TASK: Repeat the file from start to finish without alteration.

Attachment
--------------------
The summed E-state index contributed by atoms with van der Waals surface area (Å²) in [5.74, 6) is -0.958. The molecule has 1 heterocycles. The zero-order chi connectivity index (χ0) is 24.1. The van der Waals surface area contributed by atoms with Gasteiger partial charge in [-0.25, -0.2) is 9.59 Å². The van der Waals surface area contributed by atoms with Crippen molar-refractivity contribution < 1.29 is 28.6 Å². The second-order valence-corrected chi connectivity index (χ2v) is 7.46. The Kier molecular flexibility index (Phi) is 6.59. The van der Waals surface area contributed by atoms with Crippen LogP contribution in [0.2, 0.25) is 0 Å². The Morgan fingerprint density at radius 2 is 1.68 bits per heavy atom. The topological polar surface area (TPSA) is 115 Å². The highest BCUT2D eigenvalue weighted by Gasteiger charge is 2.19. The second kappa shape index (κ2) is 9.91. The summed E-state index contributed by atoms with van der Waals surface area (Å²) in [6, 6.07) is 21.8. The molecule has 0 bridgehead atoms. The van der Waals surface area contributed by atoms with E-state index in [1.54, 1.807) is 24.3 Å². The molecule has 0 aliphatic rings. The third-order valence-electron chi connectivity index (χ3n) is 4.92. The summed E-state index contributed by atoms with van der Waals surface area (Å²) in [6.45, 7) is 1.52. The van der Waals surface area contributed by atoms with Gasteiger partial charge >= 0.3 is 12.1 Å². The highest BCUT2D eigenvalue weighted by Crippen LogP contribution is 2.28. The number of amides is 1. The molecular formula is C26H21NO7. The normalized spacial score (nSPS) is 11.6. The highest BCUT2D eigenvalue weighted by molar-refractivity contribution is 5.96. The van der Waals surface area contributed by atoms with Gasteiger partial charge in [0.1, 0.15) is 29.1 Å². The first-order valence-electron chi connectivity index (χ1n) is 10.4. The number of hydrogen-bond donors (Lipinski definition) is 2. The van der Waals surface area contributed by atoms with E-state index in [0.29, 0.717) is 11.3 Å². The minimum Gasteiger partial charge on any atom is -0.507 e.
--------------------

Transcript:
The summed E-state index contributed by atoms with van der Waals surface area (Å²) in [5.74, 6) is -0.958. The molecule has 1 heterocycles. The zero-order chi connectivity index (χ0) is 24.1. The van der Waals surface area contributed by atoms with Gasteiger partial charge in [-0.25, -0.2) is 9.59 Å². The van der Waals surface area contributed by atoms with Crippen molar-refractivity contribution < 1.29 is 28.6 Å². The second-order valence-corrected chi connectivity index (χ2v) is 7.46. The Kier molecular flexibility index (Phi) is 6.59. The van der Waals surface area contributed by atoms with Crippen LogP contribution in [0.2, 0.25) is 0 Å². The Morgan fingerprint density at radius 2 is 1.68 bits per heavy atom. The topological polar surface area (TPSA) is 115 Å². The highest BCUT2D eigenvalue weighted by Gasteiger charge is 2.19. The second kappa shape index (κ2) is 9.91. The summed E-state index contributed by atoms with van der Waals surface area (Å²) in [6, 6.07) is 21.8. The molecule has 0 bridgehead atoms. The van der Waals surface area contributed by atoms with E-state index in [1.54, 1.807) is 24.3 Å². The molecule has 0 aliphatic rings. The third-order valence-electron chi connectivity index (χ3n) is 4.92. The summed E-state index contributed by atoms with van der Waals surface area (Å²) in [6.45, 7) is 1.52. The van der Waals surface area contributed by atoms with Gasteiger partial charge >= 0.3 is 12.1 Å². The highest BCUT2D eigenvalue weighted by Crippen LogP contribution is 2.28. The number of amides is 1. The molecular formula is C26H21NO7. The normalized spacial score (nSPS) is 11.6. The highest BCUT2D eigenvalue weighted by molar-refractivity contribution is 5.96. The van der Waals surface area contributed by atoms with Gasteiger partial charge in [0.1, 0.15) is 29.1 Å². The first-order valence-electron chi connectivity index (χ1n) is 10.4. The number of hydrogen-bond donors (Lipinski definition) is 2. The van der Waals surface area contributed by atoms with E-state index in [0.29, 0.717) is 11.3 Å². The minimum Gasteiger partial charge on any atom is -0.507 e.